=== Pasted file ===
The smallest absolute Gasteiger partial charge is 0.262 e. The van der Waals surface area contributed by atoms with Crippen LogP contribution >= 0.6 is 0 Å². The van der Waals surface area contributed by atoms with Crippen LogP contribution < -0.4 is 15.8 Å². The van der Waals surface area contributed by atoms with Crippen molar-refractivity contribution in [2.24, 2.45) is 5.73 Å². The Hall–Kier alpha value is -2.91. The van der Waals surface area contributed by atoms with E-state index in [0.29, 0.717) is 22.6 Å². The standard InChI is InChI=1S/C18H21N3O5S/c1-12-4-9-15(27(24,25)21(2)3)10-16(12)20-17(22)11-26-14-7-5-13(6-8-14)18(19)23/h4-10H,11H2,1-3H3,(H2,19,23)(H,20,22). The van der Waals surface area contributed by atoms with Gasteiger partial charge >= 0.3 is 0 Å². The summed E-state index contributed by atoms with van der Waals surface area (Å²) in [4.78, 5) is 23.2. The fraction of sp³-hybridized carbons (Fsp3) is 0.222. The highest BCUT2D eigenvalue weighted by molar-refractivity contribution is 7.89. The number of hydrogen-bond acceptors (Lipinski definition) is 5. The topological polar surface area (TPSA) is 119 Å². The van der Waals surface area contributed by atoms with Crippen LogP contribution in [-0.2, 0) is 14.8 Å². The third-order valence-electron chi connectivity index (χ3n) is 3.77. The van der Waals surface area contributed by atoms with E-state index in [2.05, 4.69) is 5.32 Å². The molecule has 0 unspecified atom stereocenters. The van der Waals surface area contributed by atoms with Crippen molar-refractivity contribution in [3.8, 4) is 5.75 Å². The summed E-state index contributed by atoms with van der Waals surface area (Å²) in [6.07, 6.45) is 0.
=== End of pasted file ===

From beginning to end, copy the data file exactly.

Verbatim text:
The smallest absolute Gasteiger partial charge is 0.262 e. The van der Waals surface area contributed by atoms with Crippen LogP contribution >= 0.6 is 0 Å². The van der Waals surface area contributed by atoms with Crippen LogP contribution < -0.4 is 15.8 Å². The van der Waals surface area contributed by atoms with Crippen molar-refractivity contribution in [2.24, 2.45) is 5.73 Å². The Hall–Kier alpha value is -2.91. The van der Waals surface area contributed by atoms with E-state index in [0.29, 0.717) is 22.6 Å². The standard InChI is InChI=1S/C18H21N3O5S/c1-12-4-9-15(27(24,25)21(2)3)10-16(12)20-17(22)11-26-14-7-5-13(6-8-14)18(19)23/h4-10H,11H2,1-3H3,(H2,19,23)(H,20,22). The van der Waals surface area contributed by atoms with Gasteiger partial charge >= 0.3 is 0 Å². The summed E-state index contributed by atoms with van der Waals surface area (Å²) in [4.78, 5) is 23.2. The fraction of sp³-hybridized carbons (Fsp3) is 0.222. The highest BCUT2D eigenvalue weighted by molar-refractivity contribution is 7.89. The number of hydrogen-bond acceptors (Lipinski definition) is 5. The topological polar surface area (TPSA) is 119 Å². The van der Waals surface area contributed by atoms with Crippen LogP contribution in [-0.2, 0) is 14.8 Å². The third-order valence-electron chi connectivity index (χ3n) is 3.77. The van der Waals surface area contributed by atoms with E-state index in [2.05, 4.69) is 5.32 Å². The molecule has 0 unspecified atom stereocenters. The van der Waals surface area contributed by atoms with Crippen molar-refractivity contribution in [3.8, 4) is 5.75 Å². The summed E-state index contributed by atoms with van der Waals surface area (Å²) in [6.07, 6.45) is 0.